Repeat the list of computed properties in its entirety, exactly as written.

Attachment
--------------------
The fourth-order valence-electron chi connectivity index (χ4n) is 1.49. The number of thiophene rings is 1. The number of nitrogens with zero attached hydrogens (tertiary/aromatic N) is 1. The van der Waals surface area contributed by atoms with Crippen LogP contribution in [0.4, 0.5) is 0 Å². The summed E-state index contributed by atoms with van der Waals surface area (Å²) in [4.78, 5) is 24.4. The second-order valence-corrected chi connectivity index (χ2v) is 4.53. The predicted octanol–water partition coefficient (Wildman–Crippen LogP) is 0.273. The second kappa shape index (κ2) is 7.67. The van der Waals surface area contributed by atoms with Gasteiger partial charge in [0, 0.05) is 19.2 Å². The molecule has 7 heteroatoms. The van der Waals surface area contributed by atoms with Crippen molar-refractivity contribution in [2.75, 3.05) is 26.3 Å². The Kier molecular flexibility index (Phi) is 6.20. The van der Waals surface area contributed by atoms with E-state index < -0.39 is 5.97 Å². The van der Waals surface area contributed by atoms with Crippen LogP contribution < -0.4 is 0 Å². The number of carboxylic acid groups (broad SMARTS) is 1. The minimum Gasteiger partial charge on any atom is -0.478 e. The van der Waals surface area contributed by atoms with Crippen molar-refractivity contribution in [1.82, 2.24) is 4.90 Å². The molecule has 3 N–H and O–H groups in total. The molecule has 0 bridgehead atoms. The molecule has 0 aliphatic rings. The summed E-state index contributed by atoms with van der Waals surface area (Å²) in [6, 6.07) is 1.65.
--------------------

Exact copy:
The fourth-order valence-electron chi connectivity index (χ4n) is 1.49. The number of thiophene rings is 1. The number of nitrogens with zero attached hydrogens (tertiary/aromatic N) is 1. The van der Waals surface area contributed by atoms with Crippen LogP contribution in [0.4, 0.5) is 0 Å². The summed E-state index contributed by atoms with van der Waals surface area (Å²) in [4.78, 5) is 24.4. The second-order valence-corrected chi connectivity index (χ2v) is 4.53. The predicted octanol–water partition coefficient (Wildman–Crippen LogP) is 0.273. The second kappa shape index (κ2) is 7.67. The van der Waals surface area contributed by atoms with Gasteiger partial charge in [0, 0.05) is 19.2 Å². The molecule has 7 heteroatoms. The van der Waals surface area contributed by atoms with Crippen molar-refractivity contribution in [2.75, 3.05) is 26.3 Å². The Kier molecular flexibility index (Phi) is 6.20. The van der Waals surface area contributed by atoms with E-state index < -0.39 is 5.97 Å². The van der Waals surface area contributed by atoms with Crippen LogP contribution < -0.4 is 0 Å². The number of carboxylic acid groups (broad SMARTS) is 1. The minimum Gasteiger partial charge on any atom is -0.478 e. The van der Waals surface area contributed by atoms with Crippen molar-refractivity contribution in [1.82, 2.24) is 4.90 Å². The molecule has 3 N–H and O–H groups in total. The molecule has 0 bridgehead atoms. The molecule has 0 aliphatic rings. The summed E-state index contributed by atoms with van der Waals surface area (Å²) in [6, 6.07) is 1.65.